The weeks that led up to the closing were bar none the most difficult in my life. The rock lodged in my throat kept me from swallowing. I couldn’t breathe. Brokenhearted, I met with the staff. Eighteen faithful employees were losing their jobs. We had become a family. I had failed them.
But it only got worse. I had to tell patients and their families. Twelve had to leave our beautiful home to go to the hospital, nursing home or out-of-town hospice house to spend their last days. They entrusted me with their care. I had failed them.
The final morning as I was getting dressed, I felt as though I was preparing for a funeral. Fumbling through my jewelry drawer, I glanced at a pair of pearl earrings. Tears flowed freely as I remembered an analogy about pearls that I had read many years before. I went to my bookshelf where I found the well-worn book, Seasons of Life by Chuck Swindoll. There were notes in the margin and highlighted quotes. It favored a used college text book.
Reminiscing, I determined that I had read it my senior year of high school, 1985. I laughed as I remembered basking in the sun at Myrtle Beach while reading the book. A strapping young man sauntered over and sat down next to me. Not an original pick-up line, "Whatcha reading?"
When I shared that it was a book about the different seasons we experience during our walk with Christ, he looked confused. I attempted to explain, "Well, right now I'm reading about winter, a season of quiet. 'We will not become men of God without the presence of solitude', I quoted.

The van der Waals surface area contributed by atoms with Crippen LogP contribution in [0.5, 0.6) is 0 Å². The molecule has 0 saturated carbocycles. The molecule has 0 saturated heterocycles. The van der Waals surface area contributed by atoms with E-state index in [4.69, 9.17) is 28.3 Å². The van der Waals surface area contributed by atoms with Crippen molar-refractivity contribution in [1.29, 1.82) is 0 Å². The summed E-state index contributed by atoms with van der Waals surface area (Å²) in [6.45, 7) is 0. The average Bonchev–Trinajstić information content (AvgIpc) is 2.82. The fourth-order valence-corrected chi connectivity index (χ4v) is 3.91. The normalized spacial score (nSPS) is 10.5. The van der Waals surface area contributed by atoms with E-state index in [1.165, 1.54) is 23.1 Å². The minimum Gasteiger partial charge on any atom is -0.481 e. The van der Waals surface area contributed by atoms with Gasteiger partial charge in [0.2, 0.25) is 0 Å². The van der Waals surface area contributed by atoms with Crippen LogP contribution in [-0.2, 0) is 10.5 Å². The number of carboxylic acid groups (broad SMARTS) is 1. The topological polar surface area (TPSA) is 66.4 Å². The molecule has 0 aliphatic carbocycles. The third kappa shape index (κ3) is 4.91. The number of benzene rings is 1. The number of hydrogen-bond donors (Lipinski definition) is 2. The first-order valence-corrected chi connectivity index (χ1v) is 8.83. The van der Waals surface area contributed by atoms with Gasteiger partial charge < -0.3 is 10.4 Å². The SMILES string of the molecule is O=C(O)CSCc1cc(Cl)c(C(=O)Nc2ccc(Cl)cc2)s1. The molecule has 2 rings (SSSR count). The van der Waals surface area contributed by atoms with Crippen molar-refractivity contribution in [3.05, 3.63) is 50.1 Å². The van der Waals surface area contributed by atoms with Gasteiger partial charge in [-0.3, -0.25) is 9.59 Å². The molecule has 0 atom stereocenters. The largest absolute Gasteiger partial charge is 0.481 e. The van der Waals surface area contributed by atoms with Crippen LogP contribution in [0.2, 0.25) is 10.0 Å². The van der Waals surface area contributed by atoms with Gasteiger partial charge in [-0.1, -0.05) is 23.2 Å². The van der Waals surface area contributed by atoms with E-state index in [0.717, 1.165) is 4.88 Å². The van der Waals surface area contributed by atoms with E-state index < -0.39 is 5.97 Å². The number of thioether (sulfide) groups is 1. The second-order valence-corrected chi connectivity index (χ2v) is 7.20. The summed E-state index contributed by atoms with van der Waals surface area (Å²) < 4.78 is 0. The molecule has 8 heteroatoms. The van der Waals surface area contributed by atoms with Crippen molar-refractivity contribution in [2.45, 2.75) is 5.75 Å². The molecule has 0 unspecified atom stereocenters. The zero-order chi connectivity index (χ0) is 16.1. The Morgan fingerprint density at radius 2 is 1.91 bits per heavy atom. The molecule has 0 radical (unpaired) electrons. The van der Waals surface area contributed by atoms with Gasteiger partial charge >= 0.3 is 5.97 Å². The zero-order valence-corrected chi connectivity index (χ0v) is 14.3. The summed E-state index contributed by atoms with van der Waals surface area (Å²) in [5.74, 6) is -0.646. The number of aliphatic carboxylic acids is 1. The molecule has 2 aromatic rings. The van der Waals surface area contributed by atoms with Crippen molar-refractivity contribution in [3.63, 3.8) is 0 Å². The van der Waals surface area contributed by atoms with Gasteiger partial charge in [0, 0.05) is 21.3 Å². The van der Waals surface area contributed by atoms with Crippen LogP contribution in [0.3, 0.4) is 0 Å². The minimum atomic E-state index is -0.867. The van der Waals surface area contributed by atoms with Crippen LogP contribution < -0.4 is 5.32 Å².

"Well enjoy your solitude," he snickered as he walked away.
Moving forward over twenty years, I flipped through and found the quote about the pearl.
One of His preferred methods of training us is through adjustment to irritation. A perfect illustration? The oyster and its pearl. Pearls are the product of pain. For some unknown reason, the shell of the oyster gets pierced and an alien substance-a grain of sand-slips inside. On the entry of the foreign irritant, all the resources within the tiny, sensitive oyster rush to the spot and begin to release healing fluids that otherwise would have remained dormant. By and by the irritant is covered and the wound is healed--by a pearl. No other gem has so fascinating a history. It is the symbol of stress--a healed wound. . .a precious, tiny jewel conceived through irritation, born of adversity, nursed by adjustments. Had there been no wounding, no irritating interruption, there could have been no pearl. Some oysters are never wounded. . . and those who seek for gems toss them aside, fit only for stew.Closing the book and placing it back on the shelf, the words ruminated in my mind, "Fit only for stew." I mumbled a simple prayer throughout the day, "Create a pearl out of the mess, please make a pearl." I desperately wanted to know that something good, something of eternal worth, was being created through all of the sorrow.
That was several years ago, and while I still don’t know the reason the ministry closed, I do know God is faithful and is moving in my life. Maybe I’ll write about it in future blogs. For now, I think I may still be in the oyster. . . patiently waiting . . . anxiously waiting . . .waffling between the two. Being humbled. Living simply. Trying to remain faithful. Trusting that God will create a pearl . . . in His perfect timing.